I again showed Lossurp a smile before turning back on the lady.  “I don’t believe you could.  I don’t believe you have it in you.  Honestly, I will be looking at how he manages the match as well.”

“He’s just a boy, Princess Jelnaya.”

“Don’t go there, Inchell, or I will tell you about that duchy I have.  You take to the challenge.  You go into combat willing to see it through.  If you are not, then you don’t.  There is no going soft.  Seeing each battle as a way to prove yourself is where you want me to take you Inchell.”

“You wouldn’t hurt him, Princess Jelnaya.”

Willing to concede the point, I admitted, “I wouldn’t go into battle against him.  Let me restate that.  My battle with him would be to get him to learn something.  In your case you need to prove yourself as willing to go where you claim you want me to take you.  I would push you possibly past your tolerance, and I would not go so hard against the lad.”

“I would rather prove myself by going against you.”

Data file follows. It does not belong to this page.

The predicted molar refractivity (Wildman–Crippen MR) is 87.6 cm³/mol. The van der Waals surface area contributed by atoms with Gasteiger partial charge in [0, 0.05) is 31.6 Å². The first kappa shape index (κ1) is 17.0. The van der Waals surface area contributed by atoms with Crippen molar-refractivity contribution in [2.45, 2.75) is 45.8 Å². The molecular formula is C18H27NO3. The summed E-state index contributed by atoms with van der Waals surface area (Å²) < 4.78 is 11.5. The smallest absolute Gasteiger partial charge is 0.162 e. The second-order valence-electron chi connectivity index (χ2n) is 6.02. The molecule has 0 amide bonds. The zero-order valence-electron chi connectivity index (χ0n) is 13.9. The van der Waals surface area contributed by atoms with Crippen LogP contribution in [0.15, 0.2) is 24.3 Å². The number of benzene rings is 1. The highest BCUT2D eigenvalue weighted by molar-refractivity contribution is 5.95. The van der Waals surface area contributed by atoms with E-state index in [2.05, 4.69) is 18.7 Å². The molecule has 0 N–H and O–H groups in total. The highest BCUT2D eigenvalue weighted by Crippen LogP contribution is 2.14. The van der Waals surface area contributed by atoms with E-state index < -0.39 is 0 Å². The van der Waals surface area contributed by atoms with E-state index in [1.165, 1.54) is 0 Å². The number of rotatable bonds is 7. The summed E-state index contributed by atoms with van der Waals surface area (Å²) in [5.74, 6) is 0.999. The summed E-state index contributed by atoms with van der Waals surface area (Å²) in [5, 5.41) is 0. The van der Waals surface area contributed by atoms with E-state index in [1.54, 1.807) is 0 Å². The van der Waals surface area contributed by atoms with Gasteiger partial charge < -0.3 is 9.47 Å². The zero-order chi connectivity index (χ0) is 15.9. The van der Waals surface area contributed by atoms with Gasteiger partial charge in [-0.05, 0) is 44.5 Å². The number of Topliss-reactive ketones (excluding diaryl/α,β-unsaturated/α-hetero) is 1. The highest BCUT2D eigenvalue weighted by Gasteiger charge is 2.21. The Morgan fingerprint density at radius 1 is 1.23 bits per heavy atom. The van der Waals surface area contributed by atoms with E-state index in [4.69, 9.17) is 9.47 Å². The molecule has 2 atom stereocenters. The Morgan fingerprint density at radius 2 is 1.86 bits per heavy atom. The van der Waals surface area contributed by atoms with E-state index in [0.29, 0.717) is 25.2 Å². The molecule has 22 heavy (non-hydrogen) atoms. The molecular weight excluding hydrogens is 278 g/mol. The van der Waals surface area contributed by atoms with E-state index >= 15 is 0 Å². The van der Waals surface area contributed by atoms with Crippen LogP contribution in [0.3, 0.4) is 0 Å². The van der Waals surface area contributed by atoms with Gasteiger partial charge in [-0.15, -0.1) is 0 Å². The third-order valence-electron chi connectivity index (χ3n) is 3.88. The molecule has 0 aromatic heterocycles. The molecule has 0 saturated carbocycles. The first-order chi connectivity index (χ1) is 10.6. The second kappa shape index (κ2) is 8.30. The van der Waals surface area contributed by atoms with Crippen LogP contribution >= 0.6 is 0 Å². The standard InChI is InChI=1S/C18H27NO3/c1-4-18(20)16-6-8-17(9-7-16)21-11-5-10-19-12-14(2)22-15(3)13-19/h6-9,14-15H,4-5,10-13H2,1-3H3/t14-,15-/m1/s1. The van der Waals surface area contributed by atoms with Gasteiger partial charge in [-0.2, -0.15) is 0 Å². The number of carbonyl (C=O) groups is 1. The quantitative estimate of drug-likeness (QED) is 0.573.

“Okay.”

Seeing the expression of shock crossed her face I felt was cute along with reflecting a moment of wisdom, although I still was smiling when she countered, “What about going against Makinor?”

“Do you have armor?”

“Battle armor.  It served me well in the war and what little has happened since then.”

It troubled me to ask, “You don’t have special weapons either?”

“I was not planning on going against special monsters, Princess Jelnaya.”

“Makinor, you want to take her on?”

The man replied, “I am concerned about the level of her ability, so I would take her on.”

I had to admit, “The reason I did not suggest you first, is that you would go soft on her.  I actually felt the lad would rise to the challenge.”